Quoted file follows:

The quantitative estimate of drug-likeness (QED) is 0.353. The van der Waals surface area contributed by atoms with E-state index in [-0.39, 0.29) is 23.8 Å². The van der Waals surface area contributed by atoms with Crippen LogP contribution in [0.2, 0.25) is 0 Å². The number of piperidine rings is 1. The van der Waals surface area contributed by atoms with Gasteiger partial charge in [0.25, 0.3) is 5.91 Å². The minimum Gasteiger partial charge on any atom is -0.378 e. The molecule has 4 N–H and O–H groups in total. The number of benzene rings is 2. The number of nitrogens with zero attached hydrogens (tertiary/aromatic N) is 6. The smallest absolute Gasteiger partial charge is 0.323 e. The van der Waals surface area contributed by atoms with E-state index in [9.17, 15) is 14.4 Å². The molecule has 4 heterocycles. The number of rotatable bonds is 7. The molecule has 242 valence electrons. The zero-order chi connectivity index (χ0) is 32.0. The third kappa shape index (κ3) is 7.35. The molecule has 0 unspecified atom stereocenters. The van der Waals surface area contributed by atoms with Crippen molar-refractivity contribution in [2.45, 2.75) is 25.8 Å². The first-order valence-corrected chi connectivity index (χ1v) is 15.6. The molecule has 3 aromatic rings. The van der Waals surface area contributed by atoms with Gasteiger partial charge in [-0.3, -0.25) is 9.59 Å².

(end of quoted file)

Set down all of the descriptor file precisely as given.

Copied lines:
The quantitative estimate of drug-likeness (QED) is 0.353. The van der Waals surface area contributed by atoms with E-state index in [-0.39, 0.29) is 23.8 Å². The van der Waals surface area contributed by atoms with Crippen LogP contribution in [0.2, 0.25) is 0 Å². The number of piperidine rings is 1. The van der Waals surface area contributed by atoms with Gasteiger partial charge in [0.25, 0.3) is 5.91 Å². The minimum Gasteiger partial charge on any atom is -0.378 e. The molecule has 4 N–H and O–H groups in total. The number of benzene rings is 2. The number of nitrogens with zero attached hydrogens (tertiary/aromatic N) is 6. The smallest absolute Gasteiger partial charge is 0.323 e. The van der Waals surface area contributed by atoms with E-state index in [9.17, 15) is 14.4 Å². The molecule has 4 heterocycles. The number of rotatable bonds is 7. The molecule has 242 valence electrons. The zero-order chi connectivity index (χ0) is 32.0. The third kappa shape index (κ3) is 7.35. The molecule has 0 unspecified atom stereocenters. The van der Waals surface area contributed by atoms with Crippen molar-refractivity contribution in [2.45, 2.75) is 25.8 Å². The first-order valence-corrected chi connectivity index (χ1v) is 15.6. The molecule has 3 aromatic rings. The van der Waals surface area contributed by atoms with Gasteiger partial charge in [-0.3, -0.25) is 9.59 Å².